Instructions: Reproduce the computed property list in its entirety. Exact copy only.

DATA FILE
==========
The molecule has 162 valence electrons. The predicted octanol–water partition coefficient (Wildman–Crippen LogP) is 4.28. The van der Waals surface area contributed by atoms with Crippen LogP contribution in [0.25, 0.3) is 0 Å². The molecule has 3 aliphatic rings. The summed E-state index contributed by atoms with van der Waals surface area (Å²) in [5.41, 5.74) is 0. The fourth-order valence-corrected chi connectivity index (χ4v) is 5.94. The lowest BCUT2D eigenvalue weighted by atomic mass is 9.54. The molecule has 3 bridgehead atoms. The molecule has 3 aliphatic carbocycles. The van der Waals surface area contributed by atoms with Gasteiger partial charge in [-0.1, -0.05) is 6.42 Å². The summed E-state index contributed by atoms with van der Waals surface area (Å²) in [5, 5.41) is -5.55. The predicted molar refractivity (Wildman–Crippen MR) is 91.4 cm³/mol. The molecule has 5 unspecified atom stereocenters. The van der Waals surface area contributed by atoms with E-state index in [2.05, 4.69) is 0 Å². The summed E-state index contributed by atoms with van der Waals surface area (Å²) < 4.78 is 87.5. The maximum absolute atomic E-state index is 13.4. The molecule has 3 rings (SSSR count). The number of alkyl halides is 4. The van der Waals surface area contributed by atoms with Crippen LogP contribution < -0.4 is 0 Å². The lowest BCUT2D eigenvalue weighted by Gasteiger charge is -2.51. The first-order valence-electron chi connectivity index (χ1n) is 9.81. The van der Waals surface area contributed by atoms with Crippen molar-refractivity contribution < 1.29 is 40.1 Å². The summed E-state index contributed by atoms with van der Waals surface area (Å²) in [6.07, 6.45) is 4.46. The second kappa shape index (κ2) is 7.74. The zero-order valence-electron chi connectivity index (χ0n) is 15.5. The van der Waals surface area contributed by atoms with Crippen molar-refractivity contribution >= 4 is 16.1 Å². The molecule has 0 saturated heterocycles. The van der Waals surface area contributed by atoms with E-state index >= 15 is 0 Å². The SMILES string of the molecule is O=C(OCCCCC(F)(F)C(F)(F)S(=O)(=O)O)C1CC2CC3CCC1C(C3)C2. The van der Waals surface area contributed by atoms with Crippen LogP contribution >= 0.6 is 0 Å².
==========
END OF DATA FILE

The molecule has 162 valence electrons. The predicted octanol–water partition coefficient (Wildman–Crippen LogP) is 4.28. The van der Waals surface area contributed by atoms with Crippen LogP contribution in [0.25, 0.3) is 0 Å². The molecule has 3 aliphatic rings. The summed E-state index contributed by atoms with van der Waals surface area (Å²) in [5.41, 5.74) is 0. The fourth-order valence-corrected chi connectivity index (χ4v) is 5.94. The lowest BCUT2D eigenvalue weighted by atomic mass is 9.54. The molecule has 3 bridgehead atoms. The molecule has 3 aliphatic carbocycles. The van der Waals surface area contributed by atoms with Gasteiger partial charge in [-0.1, -0.05) is 6.42 Å². The summed E-state index contributed by atoms with van der Waals surface area (Å²) in [5, 5.41) is -5.55. The predicted molar refractivity (Wildman–Crippen MR) is 91.4 cm³/mol. The molecule has 5 unspecified atom stereocenters. The van der Waals surface area contributed by atoms with E-state index in [2.05, 4.69) is 0 Å². The summed E-state index contributed by atoms with van der Waals surface area (Å²) < 4.78 is 87.5. The maximum absolute atomic E-state index is 13.4. The molecule has 3 rings (SSSR count). The number of alkyl halides is 4. The van der Waals surface area contributed by atoms with Crippen LogP contribution < -0.4 is 0 Å². The lowest BCUT2D eigenvalue weighted by Gasteiger charge is -2.51. The first-order valence-electron chi connectivity index (χ1n) is 9.81. The van der Waals surface area contributed by atoms with Crippen molar-refractivity contribution < 1.29 is 40.1 Å². The summed E-state index contributed by atoms with van der Waals surface area (Å²) in [6.07, 6.45) is 4.46. The second kappa shape index (κ2) is 7.74. The zero-order valence-electron chi connectivity index (χ0n) is 15.5. The van der Waals surface area contributed by atoms with Crippen molar-refractivity contribution >= 4 is 16.1 Å². The molecule has 0 saturated heterocycles. The van der Waals surface area contributed by atoms with E-state index >= 15 is 0 Å². The SMILES string of the molecule is O=C(OCCCCC(F)(F)C(F)(F)S(=O)(=O)O)C1CC2CC3CCC1C(C3)C2. The van der Waals surface area contributed by atoms with Crippen LogP contribution >= 0.6 is 0 Å².